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Civil service reform . Some key issues for consideration when assisting civil service personnel management reforms in developing countries Presentation at the 1 st UNDP Global Sub-Practice meeting on Public Administration reform . Objective of the Presentation.

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Civil service reform l.jpg

Civil service reform

Some key issues for consideration when assisting civil service personnel management reforms in developing countries

Presentation at the 1st UNDP Global Sub-Practice meeting on Public Administration reform

Bangkok SURF


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Objective of the Presentation

  • Political, economic, social and cultural dimensions

  • Unique experience of Timor-Leste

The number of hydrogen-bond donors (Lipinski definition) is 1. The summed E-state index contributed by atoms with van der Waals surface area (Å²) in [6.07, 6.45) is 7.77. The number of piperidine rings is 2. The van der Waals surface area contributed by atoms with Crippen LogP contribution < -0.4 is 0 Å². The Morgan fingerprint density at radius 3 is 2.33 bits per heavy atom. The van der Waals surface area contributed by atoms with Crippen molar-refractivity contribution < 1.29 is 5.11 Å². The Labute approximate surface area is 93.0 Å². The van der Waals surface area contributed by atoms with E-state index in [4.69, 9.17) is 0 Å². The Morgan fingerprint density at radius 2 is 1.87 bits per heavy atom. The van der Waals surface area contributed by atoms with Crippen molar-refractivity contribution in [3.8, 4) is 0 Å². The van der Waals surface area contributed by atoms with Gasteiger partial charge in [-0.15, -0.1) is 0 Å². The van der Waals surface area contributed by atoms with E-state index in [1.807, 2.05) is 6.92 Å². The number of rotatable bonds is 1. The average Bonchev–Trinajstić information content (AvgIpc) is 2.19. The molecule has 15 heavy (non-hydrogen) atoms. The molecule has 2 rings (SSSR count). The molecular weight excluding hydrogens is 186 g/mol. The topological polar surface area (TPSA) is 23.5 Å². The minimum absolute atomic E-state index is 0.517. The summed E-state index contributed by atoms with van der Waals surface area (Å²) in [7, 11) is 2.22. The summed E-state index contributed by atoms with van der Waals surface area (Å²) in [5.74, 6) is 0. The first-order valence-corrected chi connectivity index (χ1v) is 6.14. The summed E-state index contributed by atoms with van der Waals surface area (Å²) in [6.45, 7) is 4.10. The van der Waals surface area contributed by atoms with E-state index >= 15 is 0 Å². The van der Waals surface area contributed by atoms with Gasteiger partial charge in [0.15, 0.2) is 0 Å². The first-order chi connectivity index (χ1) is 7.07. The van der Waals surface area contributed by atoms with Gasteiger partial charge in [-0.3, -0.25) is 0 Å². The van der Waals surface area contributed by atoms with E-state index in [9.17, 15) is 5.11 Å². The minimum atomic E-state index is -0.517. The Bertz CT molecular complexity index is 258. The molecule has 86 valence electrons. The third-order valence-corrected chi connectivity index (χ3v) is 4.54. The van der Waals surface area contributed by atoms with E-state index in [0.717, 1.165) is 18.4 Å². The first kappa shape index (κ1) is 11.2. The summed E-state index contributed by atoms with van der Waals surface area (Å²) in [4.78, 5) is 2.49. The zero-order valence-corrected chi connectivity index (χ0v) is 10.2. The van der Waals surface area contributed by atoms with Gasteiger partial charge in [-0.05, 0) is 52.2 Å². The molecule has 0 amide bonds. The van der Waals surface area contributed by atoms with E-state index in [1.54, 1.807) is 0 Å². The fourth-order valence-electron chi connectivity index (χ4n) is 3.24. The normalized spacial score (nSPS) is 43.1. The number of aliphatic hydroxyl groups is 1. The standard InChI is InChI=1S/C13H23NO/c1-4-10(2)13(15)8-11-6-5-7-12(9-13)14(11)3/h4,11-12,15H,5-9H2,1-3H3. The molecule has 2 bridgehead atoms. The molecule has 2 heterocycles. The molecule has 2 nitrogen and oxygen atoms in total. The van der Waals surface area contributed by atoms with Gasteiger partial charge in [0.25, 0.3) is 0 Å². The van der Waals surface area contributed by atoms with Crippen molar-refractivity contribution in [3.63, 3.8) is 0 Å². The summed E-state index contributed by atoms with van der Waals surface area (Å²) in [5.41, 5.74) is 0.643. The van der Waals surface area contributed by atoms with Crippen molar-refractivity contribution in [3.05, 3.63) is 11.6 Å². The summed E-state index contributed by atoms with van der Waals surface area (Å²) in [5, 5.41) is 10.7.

• 5 key issues in civil service personnel management:

    • Scope of civil service

    • Classification system: man-in-rank or job-in-rank

    • Pay and compensation policies

    • Ethics and Integrity

    • Institutional aspects: centralised – decentralised

Bangkok SURF


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Scope of the Civil service

  • Public service – diversity of employment regimes

  • Traditional approach: permanent positions, tenure of office and job security

  • Today distinction between civil service law and labor law is softening (NZ, Australia, Switzerland)

  • New Public Management (e.g. Samoa)

  • Timor Leste: initially fully integrated system

  • Key issue: local government

Bangkok SURF


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Personnel ranking system

Man-in-rank system

Employee is rated (Personnel characteristics)

Grade is connected to the person

Equal pay for comparable qualifications and seniority

Close career system

France, Japan, Belgium, Lusophone countries

Position system

Job-in-rank system

Job is rated (Job characteristics)

Grade is connected to the job

Equal pay for comparable jobs

Open system

UK, NZ, Australia, Canada

Foundation: position system or personnel ranking system?

Bangkok SURF


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Personnel ranking system – position system - implications